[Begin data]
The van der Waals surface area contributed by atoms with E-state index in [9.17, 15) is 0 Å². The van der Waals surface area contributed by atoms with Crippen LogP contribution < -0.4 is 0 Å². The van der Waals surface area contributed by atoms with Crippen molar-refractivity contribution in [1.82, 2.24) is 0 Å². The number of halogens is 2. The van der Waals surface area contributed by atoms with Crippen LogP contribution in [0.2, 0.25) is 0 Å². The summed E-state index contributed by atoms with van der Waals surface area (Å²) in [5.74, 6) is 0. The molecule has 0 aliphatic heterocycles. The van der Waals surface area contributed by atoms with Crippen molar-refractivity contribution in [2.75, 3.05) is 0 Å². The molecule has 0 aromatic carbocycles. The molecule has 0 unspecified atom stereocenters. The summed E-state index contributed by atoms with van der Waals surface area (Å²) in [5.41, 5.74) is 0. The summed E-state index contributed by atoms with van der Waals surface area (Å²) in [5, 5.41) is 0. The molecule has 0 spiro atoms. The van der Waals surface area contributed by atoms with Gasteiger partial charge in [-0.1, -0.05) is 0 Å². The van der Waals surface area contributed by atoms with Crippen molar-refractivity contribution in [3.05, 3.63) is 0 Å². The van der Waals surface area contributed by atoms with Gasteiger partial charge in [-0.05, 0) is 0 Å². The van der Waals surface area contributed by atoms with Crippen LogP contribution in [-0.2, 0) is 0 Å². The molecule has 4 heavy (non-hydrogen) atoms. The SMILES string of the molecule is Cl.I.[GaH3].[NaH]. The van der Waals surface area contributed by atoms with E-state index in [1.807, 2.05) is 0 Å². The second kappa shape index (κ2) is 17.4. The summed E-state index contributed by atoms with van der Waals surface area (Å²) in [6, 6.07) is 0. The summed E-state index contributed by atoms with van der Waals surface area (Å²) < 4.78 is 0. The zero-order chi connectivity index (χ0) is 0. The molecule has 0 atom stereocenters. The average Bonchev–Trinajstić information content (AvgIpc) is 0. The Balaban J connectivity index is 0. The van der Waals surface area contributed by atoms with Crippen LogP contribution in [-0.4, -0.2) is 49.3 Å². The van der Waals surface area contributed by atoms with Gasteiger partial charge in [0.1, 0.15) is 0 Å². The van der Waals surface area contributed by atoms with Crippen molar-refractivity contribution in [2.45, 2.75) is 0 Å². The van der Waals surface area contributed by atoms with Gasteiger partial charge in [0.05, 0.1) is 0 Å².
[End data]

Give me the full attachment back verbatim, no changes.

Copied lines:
The van der Waals surface area contributed by atoms with E-state index in [9.17, 15) is 0 Å². The van der Waals surface area contributed by atoms with Crippen LogP contribution < -0.4 is 0 Å². The van der Waals surface area contributed by atoms with Crippen molar-refractivity contribution in [1.82, 2.24) is 0 Å². The number of halogens is 2. The van der Waals surface area contributed by atoms with Crippen LogP contribution in [0.2, 0.25) is 0 Å². The summed E-state index contributed by atoms with van der Waals surface area (Å²) in [5.74, 6) is 0. The molecule has 0 aliphatic heterocycles. The van der Waals surface area contributed by atoms with Crippen molar-refractivity contribution in [2.75, 3.05) is 0 Å². The molecule has 0 aromatic carbocycles. The molecule has 0 unspecified atom stereocenters. The summed E-state index contributed by atoms with van der Waals surface area (Å²) in [5.41, 5.74) is 0. The summed E-state index contributed by atoms with van der Waals surface area (Å²) in [5, 5.41) is 0. The molecule has 0 spiro atoms. The van der Waals surface area contributed by atoms with Gasteiger partial charge in [-0.1, -0.05) is 0 Å². The van der Waals surface area contributed by atoms with Crippen molar-refractivity contribution in [3.05, 3.63) is 0 Å². The van der Waals surface area contributed by atoms with Gasteiger partial charge in [-0.05, 0) is 0 Å². The van der Waals surface area contributed by atoms with Crippen LogP contribution in [-0.2, 0) is 0 Å². The molecule has 4 heavy (non-hydrogen) atoms. The SMILES string of the molecule is Cl.I.[GaH3].[NaH]. The van der Waals surface area contributed by atoms with E-state index in [1.807, 2.05) is 0 Å². The second kappa shape index (κ2) is 17.4. The summed E-state index contributed by atoms with van der Waals surface area (Å²) in [6, 6.07) is 0. The summed E-state index contributed by atoms with van der Waals surface area (Å²) < 4.78 is 0. The zero-order chi connectivity index (χ0) is 0. The molecule has 0 atom stereocenters. The average Bonchev–Trinajstić information content (AvgIpc) is 0. The Balaban J connectivity index is 0. The van der Waals surface area contributed by atoms with Crippen LogP contribution in [-0.4, -0.2) is 49.3 Å². The van der Waals surface area contributed by atoms with Gasteiger partial charge in [0.1, 0.15) is 0 Å². The van der Waals surface area contributed by atoms with Crippen molar-refractivity contribution in [2.45, 2.75) is 0 Å². The van der Waals surface area contributed by atoms with Gasteiger partial charge in [0.05, 0.1) is 0 Å².